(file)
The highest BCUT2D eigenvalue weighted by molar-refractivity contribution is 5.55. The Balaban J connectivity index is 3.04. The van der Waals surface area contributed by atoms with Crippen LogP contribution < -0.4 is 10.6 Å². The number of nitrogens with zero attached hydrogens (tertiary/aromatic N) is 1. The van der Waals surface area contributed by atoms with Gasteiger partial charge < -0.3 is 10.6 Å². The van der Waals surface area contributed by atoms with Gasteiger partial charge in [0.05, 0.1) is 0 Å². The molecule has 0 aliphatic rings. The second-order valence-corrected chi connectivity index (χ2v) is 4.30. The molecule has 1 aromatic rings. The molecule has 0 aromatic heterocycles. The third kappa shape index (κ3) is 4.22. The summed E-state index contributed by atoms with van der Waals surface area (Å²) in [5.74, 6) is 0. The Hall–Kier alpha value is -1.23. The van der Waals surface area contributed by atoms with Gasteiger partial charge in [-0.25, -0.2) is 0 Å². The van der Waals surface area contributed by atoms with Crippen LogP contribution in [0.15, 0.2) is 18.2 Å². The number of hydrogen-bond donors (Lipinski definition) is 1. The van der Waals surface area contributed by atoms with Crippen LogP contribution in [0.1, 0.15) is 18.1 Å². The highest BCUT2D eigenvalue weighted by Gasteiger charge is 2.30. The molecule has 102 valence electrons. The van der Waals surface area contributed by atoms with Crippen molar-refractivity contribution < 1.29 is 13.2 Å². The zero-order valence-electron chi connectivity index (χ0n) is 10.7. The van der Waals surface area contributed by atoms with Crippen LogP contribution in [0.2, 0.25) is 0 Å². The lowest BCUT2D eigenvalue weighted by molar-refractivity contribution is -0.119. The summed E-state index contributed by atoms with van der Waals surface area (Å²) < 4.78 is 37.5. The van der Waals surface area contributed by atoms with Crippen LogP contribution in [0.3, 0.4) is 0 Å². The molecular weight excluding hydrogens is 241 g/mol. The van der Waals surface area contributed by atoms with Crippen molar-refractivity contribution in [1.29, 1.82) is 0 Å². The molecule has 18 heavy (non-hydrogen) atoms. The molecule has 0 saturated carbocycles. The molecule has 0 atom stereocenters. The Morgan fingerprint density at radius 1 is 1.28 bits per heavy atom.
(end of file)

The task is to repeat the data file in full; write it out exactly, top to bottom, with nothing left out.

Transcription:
The highest BCUT2D eigenvalue weighted by molar-refractivity contribution is 5.55. The Balaban J connectivity index is 3.04. The van der Waals surface area contributed by atoms with Crippen LogP contribution < -0.4 is 10.6 Å². The number of nitrogens with zero attached hydrogens (tertiary/aromatic N) is 1. The van der Waals surface area contributed by atoms with Gasteiger partial charge < -0.3 is 10.6 Å². The van der Waals surface area contributed by atoms with Gasteiger partial charge in [0.05, 0.1) is 0 Å². The molecule has 0 aliphatic rings. The second-order valence-corrected chi connectivity index (χ2v) is 4.30. The molecule has 1 aromatic rings. The molecule has 0 aromatic heterocycles. The third kappa shape index (κ3) is 4.22. The summed E-state index contributed by atoms with van der Waals surface area (Å²) in [5.74, 6) is 0. The Hall–Kier alpha value is -1.23. The van der Waals surface area contributed by atoms with Gasteiger partial charge in [-0.25, -0.2) is 0 Å². The van der Waals surface area contributed by atoms with Crippen LogP contribution in [0.15, 0.2) is 18.2 Å². The number of hydrogen-bond donors (Lipinski definition) is 1. The van der Waals surface area contributed by atoms with Crippen LogP contribution in [0.1, 0.15) is 18.1 Å². The highest BCUT2D eigenvalue weighted by Gasteiger charge is 2.30. The molecule has 102 valence electrons. The van der Waals surface area contributed by atoms with Crippen molar-refractivity contribution < 1.29 is 13.2 Å². The zero-order valence-electron chi connectivity index (χ0n) is 10.7. The van der Waals surface area contributed by atoms with Crippen LogP contribution in [0.2, 0.25) is 0 Å². The lowest BCUT2D eigenvalue weighted by molar-refractivity contribution is -0.119. The summed E-state index contributed by atoms with van der Waals surface area (Å²) < 4.78 is 37.5. The van der Waals surface area contributed by atoms with Crippen LogP contribution in [0.3, 0.4) is 0 Å². The molecular weight excluding hydrogens is 241 g/mol. The van der Waals surface area contributed by atoms with Crippen molar-refractivity contribution in [1.29, 1.82) is 0 Å². The molecule has 18 heavy (non-hydrogen) atoms. The molecule has 0 saturated carbocycles. The molecule has 0 atom stereocenters. The Morgan fingerprint density at radius 1 is 1.28 bits per heavy atom.